How Do Dishwashers Work?
By Carrie Perles, eHow Contributor
There are several components that make a dishwasher work. The racks inside the dishwasher are coated with a protective coating that can withstand high temperatures and pressure, and they are shaped to keep many different types of dishes secure. The sprayer arms shoot water around the dishwasher during the washing cycle.
There are also two reservoirs in a dishwasher: one releases detergent at the beginning of the washing cycle, and one releases detergent partway through the cycle.
Arguably the two most important external structures on a dishwasher are the control panel and the door lock. The control panel enables the user to choose from many different settings, and the door lock must be engaged in order for the washing cycle to begin.
Surrounding the dishwasher is a sound absorber, which dampens the effects of the noise that the dishwasher produces. A hot wire line runs into the dishwasher, providing the dishwater with the water it needs to wash the dishes. The motor and the pump under the sprayer arm provide the power that shoots the water around the dishwasher.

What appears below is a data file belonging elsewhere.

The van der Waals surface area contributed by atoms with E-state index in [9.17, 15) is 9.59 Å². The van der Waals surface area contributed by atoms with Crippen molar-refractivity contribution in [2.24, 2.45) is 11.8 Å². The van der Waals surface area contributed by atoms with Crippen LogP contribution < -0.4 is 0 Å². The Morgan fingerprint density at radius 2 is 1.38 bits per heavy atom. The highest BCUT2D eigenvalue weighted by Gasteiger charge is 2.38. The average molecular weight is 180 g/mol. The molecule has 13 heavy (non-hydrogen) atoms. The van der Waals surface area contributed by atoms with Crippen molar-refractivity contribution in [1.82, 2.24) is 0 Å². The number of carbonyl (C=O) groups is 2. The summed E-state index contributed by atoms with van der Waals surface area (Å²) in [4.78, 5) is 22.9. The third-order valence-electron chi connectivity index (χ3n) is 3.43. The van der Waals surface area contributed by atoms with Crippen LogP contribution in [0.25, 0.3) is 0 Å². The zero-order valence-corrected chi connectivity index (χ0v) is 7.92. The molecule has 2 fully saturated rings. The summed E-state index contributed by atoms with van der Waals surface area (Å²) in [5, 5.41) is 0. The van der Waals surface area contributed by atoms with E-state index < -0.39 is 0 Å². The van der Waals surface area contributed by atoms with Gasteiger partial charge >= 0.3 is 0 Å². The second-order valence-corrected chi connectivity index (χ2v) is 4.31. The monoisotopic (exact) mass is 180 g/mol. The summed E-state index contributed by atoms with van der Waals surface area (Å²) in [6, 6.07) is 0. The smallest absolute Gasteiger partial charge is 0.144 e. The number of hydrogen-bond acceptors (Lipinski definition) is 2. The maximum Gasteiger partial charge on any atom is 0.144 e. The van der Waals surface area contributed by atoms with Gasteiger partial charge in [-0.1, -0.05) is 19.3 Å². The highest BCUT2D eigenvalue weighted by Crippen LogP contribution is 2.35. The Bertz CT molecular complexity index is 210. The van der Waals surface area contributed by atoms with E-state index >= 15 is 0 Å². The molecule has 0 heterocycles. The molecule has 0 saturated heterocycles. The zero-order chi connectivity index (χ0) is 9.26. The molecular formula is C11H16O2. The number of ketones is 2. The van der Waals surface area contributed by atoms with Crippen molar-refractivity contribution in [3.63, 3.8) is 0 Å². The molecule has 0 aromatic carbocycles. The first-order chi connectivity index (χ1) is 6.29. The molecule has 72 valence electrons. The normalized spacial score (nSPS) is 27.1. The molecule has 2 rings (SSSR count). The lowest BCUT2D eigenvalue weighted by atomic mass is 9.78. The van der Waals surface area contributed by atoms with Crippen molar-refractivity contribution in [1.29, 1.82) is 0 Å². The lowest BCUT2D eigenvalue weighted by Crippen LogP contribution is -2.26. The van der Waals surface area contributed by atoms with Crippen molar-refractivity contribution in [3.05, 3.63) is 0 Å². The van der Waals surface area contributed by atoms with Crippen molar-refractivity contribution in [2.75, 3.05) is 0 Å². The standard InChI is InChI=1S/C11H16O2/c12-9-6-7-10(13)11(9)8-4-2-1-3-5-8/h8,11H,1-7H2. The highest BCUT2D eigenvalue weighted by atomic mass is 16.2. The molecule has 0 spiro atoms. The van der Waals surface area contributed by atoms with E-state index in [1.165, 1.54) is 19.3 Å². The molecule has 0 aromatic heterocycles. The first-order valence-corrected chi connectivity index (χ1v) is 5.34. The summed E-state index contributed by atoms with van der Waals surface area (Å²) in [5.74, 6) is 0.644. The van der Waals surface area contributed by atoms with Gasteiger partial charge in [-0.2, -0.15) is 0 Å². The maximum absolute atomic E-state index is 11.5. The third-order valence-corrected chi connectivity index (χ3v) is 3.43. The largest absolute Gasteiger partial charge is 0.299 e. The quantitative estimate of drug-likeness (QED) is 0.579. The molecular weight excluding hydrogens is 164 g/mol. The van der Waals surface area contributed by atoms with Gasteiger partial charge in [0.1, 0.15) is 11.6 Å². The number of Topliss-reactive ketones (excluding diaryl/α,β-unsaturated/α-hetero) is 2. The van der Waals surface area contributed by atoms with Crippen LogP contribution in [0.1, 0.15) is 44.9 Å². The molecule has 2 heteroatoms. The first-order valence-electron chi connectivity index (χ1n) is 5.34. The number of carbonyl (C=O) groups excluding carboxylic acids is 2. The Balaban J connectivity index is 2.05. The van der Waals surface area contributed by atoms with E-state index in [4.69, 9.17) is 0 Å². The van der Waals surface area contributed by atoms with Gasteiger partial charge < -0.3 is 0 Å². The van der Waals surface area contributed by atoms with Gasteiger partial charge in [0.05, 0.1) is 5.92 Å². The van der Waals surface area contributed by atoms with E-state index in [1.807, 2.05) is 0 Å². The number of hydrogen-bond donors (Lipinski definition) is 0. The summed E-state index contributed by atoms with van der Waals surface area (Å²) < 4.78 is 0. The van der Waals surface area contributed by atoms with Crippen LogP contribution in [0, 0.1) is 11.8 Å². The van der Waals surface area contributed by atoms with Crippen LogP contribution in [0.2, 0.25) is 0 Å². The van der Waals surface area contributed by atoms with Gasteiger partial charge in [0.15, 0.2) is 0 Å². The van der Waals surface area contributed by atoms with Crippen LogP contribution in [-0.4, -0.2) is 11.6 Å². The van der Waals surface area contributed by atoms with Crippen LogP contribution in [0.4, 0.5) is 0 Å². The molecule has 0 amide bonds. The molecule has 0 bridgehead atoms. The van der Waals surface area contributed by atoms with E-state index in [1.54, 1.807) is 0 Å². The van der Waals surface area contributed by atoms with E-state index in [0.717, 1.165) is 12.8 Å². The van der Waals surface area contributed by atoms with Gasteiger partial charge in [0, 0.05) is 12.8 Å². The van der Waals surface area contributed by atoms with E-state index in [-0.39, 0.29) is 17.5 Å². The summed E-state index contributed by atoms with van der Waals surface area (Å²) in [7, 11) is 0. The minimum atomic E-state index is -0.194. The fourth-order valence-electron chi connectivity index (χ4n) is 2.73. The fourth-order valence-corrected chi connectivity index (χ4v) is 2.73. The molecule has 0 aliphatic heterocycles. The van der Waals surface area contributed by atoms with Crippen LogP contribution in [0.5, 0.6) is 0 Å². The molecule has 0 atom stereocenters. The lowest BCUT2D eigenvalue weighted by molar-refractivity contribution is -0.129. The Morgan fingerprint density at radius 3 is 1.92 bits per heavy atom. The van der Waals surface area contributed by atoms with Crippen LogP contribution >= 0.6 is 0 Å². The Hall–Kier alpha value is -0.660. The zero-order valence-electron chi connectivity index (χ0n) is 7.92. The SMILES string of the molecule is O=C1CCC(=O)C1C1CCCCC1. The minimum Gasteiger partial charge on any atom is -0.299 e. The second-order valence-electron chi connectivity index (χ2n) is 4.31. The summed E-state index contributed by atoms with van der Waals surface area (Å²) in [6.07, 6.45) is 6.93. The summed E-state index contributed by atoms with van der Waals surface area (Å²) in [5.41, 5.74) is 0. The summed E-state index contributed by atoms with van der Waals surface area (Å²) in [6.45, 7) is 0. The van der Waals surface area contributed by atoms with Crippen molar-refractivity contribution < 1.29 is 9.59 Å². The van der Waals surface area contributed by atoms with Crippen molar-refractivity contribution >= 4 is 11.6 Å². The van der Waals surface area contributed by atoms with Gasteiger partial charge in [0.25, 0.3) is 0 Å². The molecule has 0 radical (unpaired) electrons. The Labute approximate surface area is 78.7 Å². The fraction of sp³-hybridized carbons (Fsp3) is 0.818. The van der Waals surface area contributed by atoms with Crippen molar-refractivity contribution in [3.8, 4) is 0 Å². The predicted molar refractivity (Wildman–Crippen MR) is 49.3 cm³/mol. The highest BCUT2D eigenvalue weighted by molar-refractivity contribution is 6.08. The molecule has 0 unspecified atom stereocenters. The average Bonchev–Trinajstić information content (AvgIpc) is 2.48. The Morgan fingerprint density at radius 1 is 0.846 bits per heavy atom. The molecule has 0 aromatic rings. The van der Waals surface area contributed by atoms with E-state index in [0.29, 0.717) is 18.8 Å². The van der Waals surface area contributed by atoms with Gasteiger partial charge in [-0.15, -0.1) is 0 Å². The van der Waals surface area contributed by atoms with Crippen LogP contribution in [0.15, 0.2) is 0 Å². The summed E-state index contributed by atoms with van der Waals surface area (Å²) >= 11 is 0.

The Washing Process
During a washing cycle, the door lock is engaged and the motor begins running. It powers the pump, which shoots water through the sprayer arm. The water hits the dishes with a lot of pressure, and forces the detergent against them as well. This process cleans the dishes.
The Drying Process
Many modern dishwashers come with an optional heating cycle. If this option is chosen, an element that runs along the bottom of the dishwater heats up. Some dishwashers also use small fans to circulate the hot air around the dishwasher.
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